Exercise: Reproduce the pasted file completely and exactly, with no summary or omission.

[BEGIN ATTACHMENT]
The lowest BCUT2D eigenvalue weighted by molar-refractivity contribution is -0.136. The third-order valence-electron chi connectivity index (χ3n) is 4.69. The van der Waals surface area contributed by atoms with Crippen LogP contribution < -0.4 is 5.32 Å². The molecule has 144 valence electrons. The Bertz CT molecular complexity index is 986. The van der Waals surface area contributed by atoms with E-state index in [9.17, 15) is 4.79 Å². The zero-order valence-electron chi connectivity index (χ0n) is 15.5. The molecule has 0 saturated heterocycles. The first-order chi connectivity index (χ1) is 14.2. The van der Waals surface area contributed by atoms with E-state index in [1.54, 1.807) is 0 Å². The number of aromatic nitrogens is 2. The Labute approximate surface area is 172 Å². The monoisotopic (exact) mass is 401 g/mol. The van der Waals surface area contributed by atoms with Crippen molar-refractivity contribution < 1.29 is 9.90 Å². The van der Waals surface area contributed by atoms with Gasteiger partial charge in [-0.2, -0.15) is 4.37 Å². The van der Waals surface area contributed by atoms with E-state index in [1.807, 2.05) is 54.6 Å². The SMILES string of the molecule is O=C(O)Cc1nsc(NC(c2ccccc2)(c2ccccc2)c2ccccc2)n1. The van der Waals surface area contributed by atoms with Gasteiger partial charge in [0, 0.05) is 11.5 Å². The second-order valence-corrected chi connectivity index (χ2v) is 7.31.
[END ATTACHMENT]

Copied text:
The lowest BCUT2D eigenvalue weighted by molar-refractivity contribution is -0.136. The third-order valence-electron chi connectivity index (χ3n) is 4.69. The van der Waals surface area contributed by atoms with Crippen LogP contribution < -0.4 is 5.32 Å². The molecule has 144 valence electrons. The Bertz CT molecular complexity index is 986. The van der Waals surface area contributed by atoms with E-state index in [9.17, 15) is 4.79 Å². The zero-order valence-electron chi connectivity index (χ0n) is 15.5. The molecule has 0 saturated heterocycles. The first-order chi connectivity index (χ1) is 14.2. The van der Waals surface area contributed by atoms with E-state index in [1.54, 1.807) is 0 Å². The number of aromatic nitrogens is 2. The Labute approximate surface area is 172 Å². The monoisotopic (exact) mass is 401 g/mol. The van der Waals surface area contributed by atoms with Crippen molar-refractivity contribution < 1.29 is 9.90 Å². The van der Waals surface area contributed by atoms with Gasteiger partial charge in [-0.2, -0.15) is 4.37 Å². The van der Waals surface area contributed by atoms with E-state index in [1.807, 2.05) is 54.6 Å². The SMILES string of the molecule is O=C(O)Cc1nsc(NC(c2ccccc2)(c2ccccc2)c2ccccc2)n1. The van der Waals surface area contributed by atoms with Gasteiger partial charge in [0, 0.05) is 11.5 Å². The second-order valence-corrected chi connectivity index (χ2v) is 7.31.